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Home > Movie Reviews > Beastly Movie Review

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Beastly Family Movie Review

movie review guide for parents PG-13

MPAA Rating
PG-13

for language including some crude comments, drug references and brief violence

Genre
Romance, fantasy

Director
Daniel Barnz

Starring
Alex Pettyfer, Vanessa Hudgens, Mary-Kate Olsen, Peter Krause, Neil Patrick Harris

Studio
CBS Films

Release Date/In Theaters
07/30/2010
03/04/2011

Movie Summary

Kyle Kingson (Alex Pettyfer) is the quintessential bully; he has looks, smarts, money and a mean streak. He loves to pick on unattractive classmates and focuses on Kendra by inviting her to a school event and blowing her off. Kendra retaliates by casting a spell making Kyle everything he hates. The only way to break the spell is for someone to love Kyle as he is. In his quest to reverse the spell, Kyle finds true love.

Movie Review for Parents

-by Ginger

Who would have thought that Disney’s Beauty and the Beast could go goth? This teen drama tells the tale of a handsome arrogant young man who is transformed into a hideous beast. Kyle Kingson (played by Alex Pettyfer) spurns a group of goth outcast girls who decide to cast a spell on him. In order to break the spell, he must find a girl who truly loves him for who he is on the inside. Sound familiar? We wore out the tape long ago in our family.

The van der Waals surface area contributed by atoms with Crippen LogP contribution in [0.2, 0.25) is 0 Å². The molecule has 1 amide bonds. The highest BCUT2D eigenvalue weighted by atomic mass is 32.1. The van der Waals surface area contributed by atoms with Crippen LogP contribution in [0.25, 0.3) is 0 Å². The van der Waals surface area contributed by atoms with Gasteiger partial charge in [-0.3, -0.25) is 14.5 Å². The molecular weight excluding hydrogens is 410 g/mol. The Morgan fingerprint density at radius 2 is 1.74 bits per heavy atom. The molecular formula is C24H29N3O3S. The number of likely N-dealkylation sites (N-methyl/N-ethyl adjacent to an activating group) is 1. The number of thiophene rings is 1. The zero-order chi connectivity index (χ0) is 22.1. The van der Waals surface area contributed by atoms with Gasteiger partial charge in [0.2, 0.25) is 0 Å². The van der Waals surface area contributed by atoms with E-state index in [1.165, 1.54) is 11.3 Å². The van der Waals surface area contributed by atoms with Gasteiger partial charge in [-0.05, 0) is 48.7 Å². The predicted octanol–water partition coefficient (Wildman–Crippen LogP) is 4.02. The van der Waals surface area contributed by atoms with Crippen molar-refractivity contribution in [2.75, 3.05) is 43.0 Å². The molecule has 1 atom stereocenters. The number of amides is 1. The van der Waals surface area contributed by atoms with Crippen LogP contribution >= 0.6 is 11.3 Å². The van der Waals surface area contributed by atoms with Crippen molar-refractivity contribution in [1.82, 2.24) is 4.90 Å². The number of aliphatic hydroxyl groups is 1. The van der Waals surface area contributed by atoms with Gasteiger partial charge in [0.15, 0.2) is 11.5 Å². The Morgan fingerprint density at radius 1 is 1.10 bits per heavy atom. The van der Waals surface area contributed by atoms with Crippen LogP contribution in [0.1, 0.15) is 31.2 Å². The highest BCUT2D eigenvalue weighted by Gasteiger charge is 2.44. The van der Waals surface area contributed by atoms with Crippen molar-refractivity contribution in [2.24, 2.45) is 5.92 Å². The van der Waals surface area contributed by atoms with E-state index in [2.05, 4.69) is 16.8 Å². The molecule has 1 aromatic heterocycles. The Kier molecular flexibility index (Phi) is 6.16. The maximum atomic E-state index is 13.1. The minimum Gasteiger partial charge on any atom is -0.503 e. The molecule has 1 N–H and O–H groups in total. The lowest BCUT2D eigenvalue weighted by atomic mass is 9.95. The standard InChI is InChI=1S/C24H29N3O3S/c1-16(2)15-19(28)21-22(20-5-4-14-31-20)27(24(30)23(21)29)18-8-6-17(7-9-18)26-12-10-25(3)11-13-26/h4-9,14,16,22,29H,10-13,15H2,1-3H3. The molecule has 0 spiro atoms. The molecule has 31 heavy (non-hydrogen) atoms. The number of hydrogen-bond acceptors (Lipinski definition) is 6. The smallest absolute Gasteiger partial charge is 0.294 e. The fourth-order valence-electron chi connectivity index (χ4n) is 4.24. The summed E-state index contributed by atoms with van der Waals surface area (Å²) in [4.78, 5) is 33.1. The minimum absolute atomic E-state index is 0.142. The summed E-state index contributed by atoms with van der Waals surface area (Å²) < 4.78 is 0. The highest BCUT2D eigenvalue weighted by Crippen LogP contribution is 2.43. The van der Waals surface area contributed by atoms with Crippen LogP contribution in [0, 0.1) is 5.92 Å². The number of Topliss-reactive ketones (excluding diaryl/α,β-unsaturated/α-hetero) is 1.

This version of Beauty and the Beast is not necessarily for children though. In this version, the Beast intervenes when a drug addict becomes embroiled in a struggle with the drug dealer. He promises to protect the young addict, on the conditions that his lovely daughter come to live with him in a sprawling Brooklyn estate. Over time the love grows between the two of them and I think you know the rest of the story.

The theme is decidedly teen-age. Little kids definitely would not like it. It is dark, but with little overt violence. A couple of times someone gets hit. The beast is largely scarred, more of a counterculture look, than a frightening beast. The theme is about learning to look at those that are different on the inside, not on the outside. The theme has a good moral quality, presented in a way that would appeal to teens and keep their attention. It is a story about being real, not superficial. I would consider it a positive movie for teens, but not for small children.